Why It Works
- Slices of poached chicken soaked in a chicken broth and Shaoxing rice wine are cold and juicy–perfect to have on a hot summer's day.
- You can use a whole chicken, or only white meat or dark meat.
This is one of my favorite chicken dishes to have on a hot summer's day. This chicken is cold, it is juicy, and drenched in wine.
Or rather, soaked in wine, up until the moment you remove the chicken from its bath and set it on the plate to eat. It is not an exaggeration to say this, because the marinating liquid for this chicken is 50% chicken broth and 50% rice wine.
Now, this probably goes without saying, but I want to say it anyway. If you don't like rice wine, you are not going to like this chicken. You are probably not going like the way the chicken flesh is just dripping and juicy with what is basically a chicken cocktail, and the way the meat tastes so alcoholic that if you eat a half chicken's worth of this, as I have done on some occasion, you may feel a little buzzed. (Then again, I suffer from the high chicken/low alcohol tolerance problem.)
In Chinese meals, this aptly-named drunken chicken is served as a cold dish before the warm stir-fried dishes are brought to the table. Yet I see no reason for drunken chicken to be relegated to the appetizer portion of the meal. It is very good as a main course, with maybe a light salad on the side.
Drunken chicken is so easy to make, too: You poach it, you cut it up, you dunk it in the broth in which it cooked, plus the equivalent amount of wine. You can use a whole chicken, or only white meat or only dark, and once you've made it, it can sit in the marinade for many days, and only become slightly more alcoholic-tasting as the days wear on (which, in my book, is not a bad thing).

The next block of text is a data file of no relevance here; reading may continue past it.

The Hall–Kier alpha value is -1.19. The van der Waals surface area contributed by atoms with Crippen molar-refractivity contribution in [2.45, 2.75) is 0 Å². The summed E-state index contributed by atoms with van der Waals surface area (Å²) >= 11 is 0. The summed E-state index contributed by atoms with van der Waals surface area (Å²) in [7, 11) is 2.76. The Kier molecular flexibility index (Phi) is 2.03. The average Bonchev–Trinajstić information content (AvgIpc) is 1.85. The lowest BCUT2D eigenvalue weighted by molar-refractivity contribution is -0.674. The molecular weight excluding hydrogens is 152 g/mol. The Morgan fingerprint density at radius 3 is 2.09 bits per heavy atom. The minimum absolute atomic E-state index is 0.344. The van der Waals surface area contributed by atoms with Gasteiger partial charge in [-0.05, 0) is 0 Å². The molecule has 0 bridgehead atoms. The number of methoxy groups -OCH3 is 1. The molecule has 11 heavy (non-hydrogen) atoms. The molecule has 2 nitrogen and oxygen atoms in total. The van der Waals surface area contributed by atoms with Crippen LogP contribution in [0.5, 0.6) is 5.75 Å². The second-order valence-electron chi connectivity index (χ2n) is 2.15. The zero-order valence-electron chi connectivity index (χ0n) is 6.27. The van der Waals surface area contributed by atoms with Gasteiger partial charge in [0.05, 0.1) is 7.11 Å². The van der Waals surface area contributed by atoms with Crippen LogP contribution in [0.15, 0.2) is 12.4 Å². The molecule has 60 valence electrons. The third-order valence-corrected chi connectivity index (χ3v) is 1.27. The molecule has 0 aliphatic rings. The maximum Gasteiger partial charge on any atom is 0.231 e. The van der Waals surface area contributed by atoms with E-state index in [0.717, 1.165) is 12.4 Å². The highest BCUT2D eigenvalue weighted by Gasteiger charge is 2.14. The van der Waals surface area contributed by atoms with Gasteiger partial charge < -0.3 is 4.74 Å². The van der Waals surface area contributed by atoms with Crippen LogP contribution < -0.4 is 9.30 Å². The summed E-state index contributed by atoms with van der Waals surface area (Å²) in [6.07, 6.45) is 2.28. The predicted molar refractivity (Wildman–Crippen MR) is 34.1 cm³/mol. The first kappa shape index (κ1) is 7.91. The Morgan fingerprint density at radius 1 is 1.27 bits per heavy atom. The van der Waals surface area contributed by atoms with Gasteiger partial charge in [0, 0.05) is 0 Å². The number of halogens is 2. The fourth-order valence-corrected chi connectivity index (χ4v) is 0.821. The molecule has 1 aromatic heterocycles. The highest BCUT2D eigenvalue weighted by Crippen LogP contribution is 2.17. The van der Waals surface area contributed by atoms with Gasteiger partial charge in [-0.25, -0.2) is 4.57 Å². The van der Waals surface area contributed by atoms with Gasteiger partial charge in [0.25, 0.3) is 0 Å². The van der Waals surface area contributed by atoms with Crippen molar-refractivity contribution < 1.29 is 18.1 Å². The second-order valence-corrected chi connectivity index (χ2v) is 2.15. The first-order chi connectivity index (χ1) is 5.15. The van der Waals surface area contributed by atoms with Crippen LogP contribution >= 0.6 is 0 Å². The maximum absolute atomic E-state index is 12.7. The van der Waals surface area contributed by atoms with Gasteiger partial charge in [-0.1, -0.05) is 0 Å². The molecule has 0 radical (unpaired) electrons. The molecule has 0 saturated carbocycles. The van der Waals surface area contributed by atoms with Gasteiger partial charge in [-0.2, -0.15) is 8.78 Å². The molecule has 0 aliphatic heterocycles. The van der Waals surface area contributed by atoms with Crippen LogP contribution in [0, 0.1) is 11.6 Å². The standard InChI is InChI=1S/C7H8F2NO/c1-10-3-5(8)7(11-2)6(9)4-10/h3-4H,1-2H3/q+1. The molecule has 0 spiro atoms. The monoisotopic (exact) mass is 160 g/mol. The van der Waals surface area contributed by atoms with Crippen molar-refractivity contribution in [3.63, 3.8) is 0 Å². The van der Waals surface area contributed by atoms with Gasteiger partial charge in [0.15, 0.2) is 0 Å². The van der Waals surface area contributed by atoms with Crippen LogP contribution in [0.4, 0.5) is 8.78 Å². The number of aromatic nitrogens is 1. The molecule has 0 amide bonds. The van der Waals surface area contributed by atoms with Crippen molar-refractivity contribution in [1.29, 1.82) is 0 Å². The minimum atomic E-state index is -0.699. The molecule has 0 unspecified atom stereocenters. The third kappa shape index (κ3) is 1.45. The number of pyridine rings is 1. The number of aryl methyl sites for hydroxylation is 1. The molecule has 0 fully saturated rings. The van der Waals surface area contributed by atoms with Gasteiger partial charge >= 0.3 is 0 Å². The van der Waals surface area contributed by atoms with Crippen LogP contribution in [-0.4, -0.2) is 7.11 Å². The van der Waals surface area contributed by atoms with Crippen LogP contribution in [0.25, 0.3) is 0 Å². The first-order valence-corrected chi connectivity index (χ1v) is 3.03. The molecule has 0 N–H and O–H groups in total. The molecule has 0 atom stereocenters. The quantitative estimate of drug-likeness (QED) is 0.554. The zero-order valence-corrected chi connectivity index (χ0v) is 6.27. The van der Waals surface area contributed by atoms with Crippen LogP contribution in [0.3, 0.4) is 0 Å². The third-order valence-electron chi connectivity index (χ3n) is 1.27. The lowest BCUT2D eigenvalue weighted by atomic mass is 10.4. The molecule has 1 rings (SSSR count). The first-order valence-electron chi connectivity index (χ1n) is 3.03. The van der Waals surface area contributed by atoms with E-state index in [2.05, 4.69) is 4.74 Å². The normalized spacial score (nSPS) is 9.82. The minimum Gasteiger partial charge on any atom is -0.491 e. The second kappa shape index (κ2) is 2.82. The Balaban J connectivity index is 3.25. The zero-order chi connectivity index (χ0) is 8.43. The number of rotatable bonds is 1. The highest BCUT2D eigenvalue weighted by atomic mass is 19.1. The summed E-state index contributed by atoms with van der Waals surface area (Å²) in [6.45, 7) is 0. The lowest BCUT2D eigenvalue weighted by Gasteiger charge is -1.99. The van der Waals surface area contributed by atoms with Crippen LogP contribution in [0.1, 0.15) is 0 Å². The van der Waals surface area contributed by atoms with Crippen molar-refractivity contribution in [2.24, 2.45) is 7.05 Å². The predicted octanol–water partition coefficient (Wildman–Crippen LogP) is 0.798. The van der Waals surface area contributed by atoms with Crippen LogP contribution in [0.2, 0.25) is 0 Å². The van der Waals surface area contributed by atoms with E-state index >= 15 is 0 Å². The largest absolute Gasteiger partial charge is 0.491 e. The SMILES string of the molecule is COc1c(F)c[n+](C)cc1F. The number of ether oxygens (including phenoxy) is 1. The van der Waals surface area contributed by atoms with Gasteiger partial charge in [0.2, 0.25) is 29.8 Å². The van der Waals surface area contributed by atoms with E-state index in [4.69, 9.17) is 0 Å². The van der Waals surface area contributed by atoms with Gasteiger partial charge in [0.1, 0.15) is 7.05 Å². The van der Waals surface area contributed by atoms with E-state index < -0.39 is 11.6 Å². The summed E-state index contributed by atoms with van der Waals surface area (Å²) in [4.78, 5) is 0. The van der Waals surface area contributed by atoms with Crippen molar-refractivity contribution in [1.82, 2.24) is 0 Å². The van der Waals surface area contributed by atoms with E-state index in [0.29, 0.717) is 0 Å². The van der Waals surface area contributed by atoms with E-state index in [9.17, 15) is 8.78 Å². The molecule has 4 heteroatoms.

Sometimes I really want to futz about with the marinade, and add some sugar and white peppercorns, and maybe some star anise or cloves. But then I think, no, no, I just want my chicken to taste like wine. You are, of course, welcome to make the recipes more involved by adding more spices and seasonings, though I'm a purist when it comes to drunken chicken.
2 whole chicken parts (2 breasts, 2 leg/thighs, or a mix), totaling about 2 pounds
One 1-inch piece ginger
1 cup Shaoxing rice wine
1 cup chicken broth, reserved from simmering
Place chicken and ginger in a medium saucepan. Add enough cold water to barely cover chicken. Bring to a simmer over medium-high heat then reduce to lowest heat. Liquid should be barely quivering. Cook until chicken is cooked through (breasts should register 155°F/68°C on an instant-read thermometer and legs should register at least 165°F/74°C). Remove each piece as they cook through to a bowl. When all chicken is cooked, pour broth over chicken in bowl.
Let chicken and broth cool. Chop chicken into 1-inch- to 1/2-inch pieces, depending on the cut of the chicken (breasts should be cut into 1/2-inch pieces against the grain, legs can be cut into 1-inch pieces).
Find a nonreactive container that snugly fits all chicken pieces. Place all the chicken in the container, taking care not to cram the pieces. Season with salt. Combine chicken broth and wine, and pour over chicken until completely covered. Marinate for at least 24 hours, and up to 5 days. Serve cold, taking out as many pieces of chicken as you need while keeping the rest in the marinade.
3-quart sauté pan
To learn more about Shaoxing rice wine, check out how to stock a Chinese pantry.
|Nutrition Facts (per serving)|
|Amount per serving|
|% Daily Value*|
|Total Fat 16g||20%|
|Saturated Fat 4g||22%|
|Total Carbohydrate 2g||1%|
|Dietary Fiber 0g||0%|
|Total Sugars 0g|
|Vitamin C 0mg||2%|
|*The % Daily Value (DV) tells you how much a nutrient in a food serving contributes to a daily diet. 2,000 calories a day is used for general nutrition advice.|